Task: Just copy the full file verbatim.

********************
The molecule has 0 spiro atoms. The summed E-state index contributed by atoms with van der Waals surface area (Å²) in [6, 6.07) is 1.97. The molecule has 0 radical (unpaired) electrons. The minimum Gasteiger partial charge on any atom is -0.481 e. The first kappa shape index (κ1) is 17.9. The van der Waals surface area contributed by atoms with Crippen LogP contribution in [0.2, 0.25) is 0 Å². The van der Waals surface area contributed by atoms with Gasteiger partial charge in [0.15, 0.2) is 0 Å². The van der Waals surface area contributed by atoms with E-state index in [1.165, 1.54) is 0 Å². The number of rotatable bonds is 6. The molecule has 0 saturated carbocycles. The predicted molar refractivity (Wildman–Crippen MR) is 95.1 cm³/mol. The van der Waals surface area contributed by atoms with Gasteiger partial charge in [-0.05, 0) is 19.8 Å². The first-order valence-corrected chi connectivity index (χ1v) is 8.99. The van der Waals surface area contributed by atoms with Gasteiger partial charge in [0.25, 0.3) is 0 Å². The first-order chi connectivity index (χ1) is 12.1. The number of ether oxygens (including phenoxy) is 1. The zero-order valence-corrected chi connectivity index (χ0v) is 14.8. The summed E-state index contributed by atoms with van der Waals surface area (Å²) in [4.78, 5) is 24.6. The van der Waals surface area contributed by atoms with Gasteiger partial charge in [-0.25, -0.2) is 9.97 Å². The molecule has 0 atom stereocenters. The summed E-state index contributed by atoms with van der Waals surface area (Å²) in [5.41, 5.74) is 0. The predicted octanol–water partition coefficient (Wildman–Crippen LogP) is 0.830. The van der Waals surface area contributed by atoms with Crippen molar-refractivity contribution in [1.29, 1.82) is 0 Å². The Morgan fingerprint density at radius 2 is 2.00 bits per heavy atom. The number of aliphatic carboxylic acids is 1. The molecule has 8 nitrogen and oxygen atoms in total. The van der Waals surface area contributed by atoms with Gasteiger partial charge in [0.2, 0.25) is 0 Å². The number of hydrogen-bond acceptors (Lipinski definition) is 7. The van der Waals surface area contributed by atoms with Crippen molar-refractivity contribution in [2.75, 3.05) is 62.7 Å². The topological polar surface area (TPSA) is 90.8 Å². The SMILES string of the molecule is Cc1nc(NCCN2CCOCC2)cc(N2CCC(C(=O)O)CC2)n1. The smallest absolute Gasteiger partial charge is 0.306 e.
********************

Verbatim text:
The molecule has 0 spiro atoms. The summed E-state index contributed by atoms with van der Waals surface area (Å²) in [6, 6.07) is 1.97. The molecule has 0 radical (unpaired) electrons. The minimum Gasteiger partial charge on any atom is -0.481 e. The first kappa shape index (κ1) is 17.9. The van der Waals surface area contributed by atoms with Crippen LogP contribution in [0.2, 0.25) is 0 Å². The van der Waals surface area contributed by atoms with Gasteiger partial charge in [0.15, 0.2) is 0 Å². The van der Waals surface area contributed by atoms with E-state index in [1.165, 1.54) is 0 Å². The number of rotatable bonds is 6. The molecule has 0 saturated carbocycles. The predicted molar refractivity (Wildman–Crippen MR) is 95.1 cm³/mol. The van der Waals surface area contributed by atoms with Gasteiger partial charge in [-0.05, 0) is 19.8 Å². The first-order valence-corrected chi connectivity index (χ1v) is 8.99. The van der Waals surface area contributed by atoms with Gasteiger partial charge in [0.25, 0.3) is 0 Å². The first-order chi connectivity index (χ1) is 12.1. The number of ether oxygens (including phenoxy) is 1. The zero-order valence-corrected chi connectivity index (χ0v) is 14.8. The summed E-state index contributed by atoms with van der Waals surface area (Å²) in [4.78, 5) is 24.6. The van der Waals surface area contributed by atoms with Gasteiger partial charge in [-0.25, -0.2) is 9.97 Å². The molecule has 0 atom stereocenters. The summed E-state index contributed by atoms with van der Waals surface area (Å²) in [5.41, 5.74) is 0. The predicted octanol–water partition coefficient (Wildman–Crippen LogP) is 0.830. The van der Waals surface area contributed by atoms with Crippen molar-refractivity contribution in [1.29, 1.82) is 0 Å². The Morgan fingerprint density at radius 2 is 2.00 bits per heavy atom. The number of aliphatic carboxylic acids is 1. The molecule has 8 nitrogen and oxygen atoms in total. The van der Waals surface area contributed by atoms with Gasteiger partial charge in [0.2, 0.25) is 0 Å². The number of hydrogen-bond acceptors (Lipinski definition) is 7. The van der Waals surface area contributed by atoms with Crippen molar-refractivity contribution in [2.75, 3.05) is 62.7 Å². The topological polar surface area (TPSA) is 90.8 Å². The SMILES string of the molecule is Cc1nc(NCCN2CCOCC2)cc(N2CCC(C(=O)O)CC2)n1. The smallest absolute Gasteiger partial charge is 0.306 e.